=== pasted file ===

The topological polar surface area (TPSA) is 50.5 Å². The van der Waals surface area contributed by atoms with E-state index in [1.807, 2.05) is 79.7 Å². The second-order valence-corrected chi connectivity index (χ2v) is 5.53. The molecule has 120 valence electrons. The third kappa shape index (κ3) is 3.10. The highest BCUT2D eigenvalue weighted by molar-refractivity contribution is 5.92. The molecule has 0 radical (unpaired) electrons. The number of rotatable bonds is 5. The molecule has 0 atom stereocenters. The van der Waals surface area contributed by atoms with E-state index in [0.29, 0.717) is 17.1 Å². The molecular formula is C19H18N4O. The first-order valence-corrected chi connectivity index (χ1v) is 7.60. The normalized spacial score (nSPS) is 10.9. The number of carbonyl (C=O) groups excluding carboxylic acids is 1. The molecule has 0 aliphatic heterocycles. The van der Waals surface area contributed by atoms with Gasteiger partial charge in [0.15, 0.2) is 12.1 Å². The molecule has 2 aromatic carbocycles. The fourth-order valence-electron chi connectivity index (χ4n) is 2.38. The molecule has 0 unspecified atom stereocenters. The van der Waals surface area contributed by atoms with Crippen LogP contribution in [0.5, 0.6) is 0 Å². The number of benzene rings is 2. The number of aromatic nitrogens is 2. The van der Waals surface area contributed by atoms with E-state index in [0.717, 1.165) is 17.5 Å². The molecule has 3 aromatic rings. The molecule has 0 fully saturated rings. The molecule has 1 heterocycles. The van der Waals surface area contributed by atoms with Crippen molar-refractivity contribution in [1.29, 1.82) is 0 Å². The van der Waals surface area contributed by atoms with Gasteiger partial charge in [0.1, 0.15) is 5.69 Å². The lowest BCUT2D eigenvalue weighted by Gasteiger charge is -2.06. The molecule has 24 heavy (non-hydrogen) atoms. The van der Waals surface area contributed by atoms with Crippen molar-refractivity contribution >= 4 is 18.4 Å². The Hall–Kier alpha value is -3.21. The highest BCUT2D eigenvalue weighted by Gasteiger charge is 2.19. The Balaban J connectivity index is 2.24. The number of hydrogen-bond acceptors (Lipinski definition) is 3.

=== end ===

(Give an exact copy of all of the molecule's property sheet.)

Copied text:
The topological polar surface area (TPSA) is 50.5 Å². The van der Waals surface area contributed by atoms with E-state index in [1.807, 2.05) is 79.7 Å². The second-order valence-corrected chi connectivity index (χ2v) is 5.53. The molecule has 120 valence electrons. The third kappa shape index (κ3) is 3.10. The highest BCUT2D eigenvalue weighted by molar-refractivity contribution is 5.92. The molecule has 0 radical (unpaired) electrons. The number of rotatable bonds is 5. The molecule has 0 atom stereocenters. The van der Waals surface area contributed by atoms with E-state index in [0.29, 0.717) is 17.1 Å². The molecular formula is C19H18N4O. The first-order valence-corrected chi connectivity index (χ1v) is 7.60. The normalized spacial score (nSPS) is 10.9. The number of carbonyl (C=O) groups excluding carboxylic acids is 1. The molecule has 0 aliphatic heterocycles. The van der Waals surface area contributed by atoms with Gasteiger partial charge in [0.15, 0.2) is 12.1 Å². The molecule has 2 aromatic carbocycles. The fourth-order valence-electron chi connectivity index (χ4n) is 2.38. The molecule has 0 unspecified atom stereocenters. The van der Waals surface area contributed by atoms with Crippen LogP contribution in [0.5, 0.6) is 0 Å². The number of benzene rings is 2. The number of aromatic nitrogens is 2. The van der Waals surface area contributed by atoms with E-state index in [0.717, 1.165) is 17.5 Å². The molecule has 3 aromatic rings. The molecule has 0 fully saturated rings. The molecule has 1 heterocycles. The van der Waals surface area contributed by atoms with Crippen molar-refractivity contribution in [1.29, 1.82) is 0 Å². The van der Waals surface area contributed by atoms with Gasteiger partial charge in [0.1, 0.15) is 5.69 Å². The lowest BCUT2D eigenvalue weighted by Gasteiger charge is -2.06. The molecule has 24 heavy (non-hydrogen) atoms. The van der Waals surface area contributed by atoms with Crippen molar-refractivity contribution >= 4 is 18.4 Å². The Hall–Kier alpha value is -3.21. The highest BCUT2D eigenvalue weighted by Gasteiger charge is 2.19. The Balaban J connectivity index is 2.24. The number of hydrogen-bond acceptors (Lipinski definition) is 3.